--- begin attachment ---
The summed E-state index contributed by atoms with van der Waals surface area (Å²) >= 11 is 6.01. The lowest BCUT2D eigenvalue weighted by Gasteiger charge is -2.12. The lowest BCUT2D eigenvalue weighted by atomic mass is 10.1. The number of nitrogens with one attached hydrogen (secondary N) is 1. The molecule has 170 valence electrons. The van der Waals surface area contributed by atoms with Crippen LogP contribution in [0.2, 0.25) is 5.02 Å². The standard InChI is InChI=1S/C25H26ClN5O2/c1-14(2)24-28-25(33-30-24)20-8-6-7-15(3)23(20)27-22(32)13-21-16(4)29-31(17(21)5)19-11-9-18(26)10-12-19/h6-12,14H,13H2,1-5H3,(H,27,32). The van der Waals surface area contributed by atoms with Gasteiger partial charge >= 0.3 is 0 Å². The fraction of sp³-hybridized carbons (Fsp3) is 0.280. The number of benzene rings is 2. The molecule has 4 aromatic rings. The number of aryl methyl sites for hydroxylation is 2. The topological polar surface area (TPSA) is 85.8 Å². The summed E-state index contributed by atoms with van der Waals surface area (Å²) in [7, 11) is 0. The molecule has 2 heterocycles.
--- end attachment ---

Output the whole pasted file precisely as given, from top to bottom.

The summed E-state index contributed by atoms with van der Waals surface area (Å²) >= 11 is 6.01. The lowest BCUT2D eigenvalue weighted by Gasteiger charge is -2.12. The lowest BCUT2D eigenvalue weighted by atomic mass is 10.1. The number of nitrogens with one attached hydrogen (secondary N) is 1. The molecule has 170 valence electrons. The van der Waals surface area contributed by atoms with Crippen LogP contribution in [0.2, 0.25) is 5.02 Å². The standard InChI is InChI=1S/C25H26ClN5O2/c1-14(2)24-28-25(33-30-24)20-8-6-7-15(3)23(20)27-22(32)13-21-16(4)29-31(17(21)5)19-11-9-18(26)10-12-19/h6-12,14H,13H2,1-5H3,(H,27,32). The van der Waals surface area contributed by atoms with Gasteiger partial charge >= 0.3 is 0 Å². The fraction of sp³-hybridized carbons (Fsp3) is 0.280. The number of benzene rings is 2. The molecule has 4 aromatic rings. The number of aryl methyl sites for hydroxylation is 2. The topological polar surface area (TPSA) is 85.8 Å². The summed E-state index contributed by atoms with van der Waals surface area (Å²) in [7, 11) is 0. The molecule has 2 heterocycles.